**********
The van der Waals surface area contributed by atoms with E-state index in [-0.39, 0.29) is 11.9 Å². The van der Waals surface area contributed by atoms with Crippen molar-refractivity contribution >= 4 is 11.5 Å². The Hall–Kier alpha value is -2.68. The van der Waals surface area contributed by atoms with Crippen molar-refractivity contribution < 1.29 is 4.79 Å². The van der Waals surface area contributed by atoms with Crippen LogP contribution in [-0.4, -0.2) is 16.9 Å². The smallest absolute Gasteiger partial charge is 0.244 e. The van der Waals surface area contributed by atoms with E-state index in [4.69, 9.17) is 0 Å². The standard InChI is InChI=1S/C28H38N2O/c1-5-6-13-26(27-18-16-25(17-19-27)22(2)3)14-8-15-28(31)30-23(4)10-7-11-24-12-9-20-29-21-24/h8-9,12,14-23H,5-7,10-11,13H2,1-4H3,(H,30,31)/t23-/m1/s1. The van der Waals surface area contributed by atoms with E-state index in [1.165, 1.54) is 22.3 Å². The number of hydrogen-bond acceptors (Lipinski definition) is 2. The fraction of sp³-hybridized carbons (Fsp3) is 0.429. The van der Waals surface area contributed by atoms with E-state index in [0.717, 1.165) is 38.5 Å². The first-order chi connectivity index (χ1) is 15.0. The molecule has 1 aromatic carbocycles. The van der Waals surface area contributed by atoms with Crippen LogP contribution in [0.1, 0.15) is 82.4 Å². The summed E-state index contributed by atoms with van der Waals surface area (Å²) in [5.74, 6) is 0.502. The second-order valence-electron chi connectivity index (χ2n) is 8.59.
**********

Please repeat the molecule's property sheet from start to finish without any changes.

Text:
The van der Waals surface area contributed by atoms with E-state index in [-0.39, 0.29) is 11.9 Å². The van der Waals surface area contributed by atoms with Crippen molar-refractivity contribution >= 4 is 11.5 Å². The Hall–Kier alpha value is -2.68. The van der Waals surface area contributed by atoms with Crippen molar-refractivity contribution < 1.29 is 4.79 Å². The van der Waals surface area contributed by atoms with Crippen LogP contribution in [-0.4, -0.2) is 16.9 Å². The smallest absolute Gasteiger partial charge is 0.244 e. The van der Waals surface area contributed by atoms with E-state index in [4.69, 9.17) is 0 Å². The standard InChI is InChI=1S/C28H38N2O/c1-5-6-13-26(27-18-16-25(17-19-27)22(2)3)14-8-15-28(31)30-23(4)10-7-11-24-12-9-20-29-21-24/h8-9,12,14-23H,5-7,10-11,13H2,1-4H3,(H,30,31)/t23-/m1/s1. The van der Waals surface area contributed by atoms with E-state index in [1.165, 1.54) is 22.3 Å². The number of hydrogen-bond acceptors (Lipinski definition) is 2. The fraction of sp³-hybridized carbons (Fsp3) is 0.429. The van der Waals surface area contributed by atoms with E-state index in [0.717, 1.165) is 38.5 Å². The first-order chi connectivity index (χ1) is 15.0. The molecule has 1 aromatic carbocycles. The van der Waals surface area contributed by atoms with Crippen LogP contribution in [0.1, 0.15) is 82.4 Å². The summed E-state index contributed by atoms with van der Waals surface area (Å²) in [5.74, 6) is 0.502. The second-order valence-electron chi connectivity index (χ2n) is 8.59.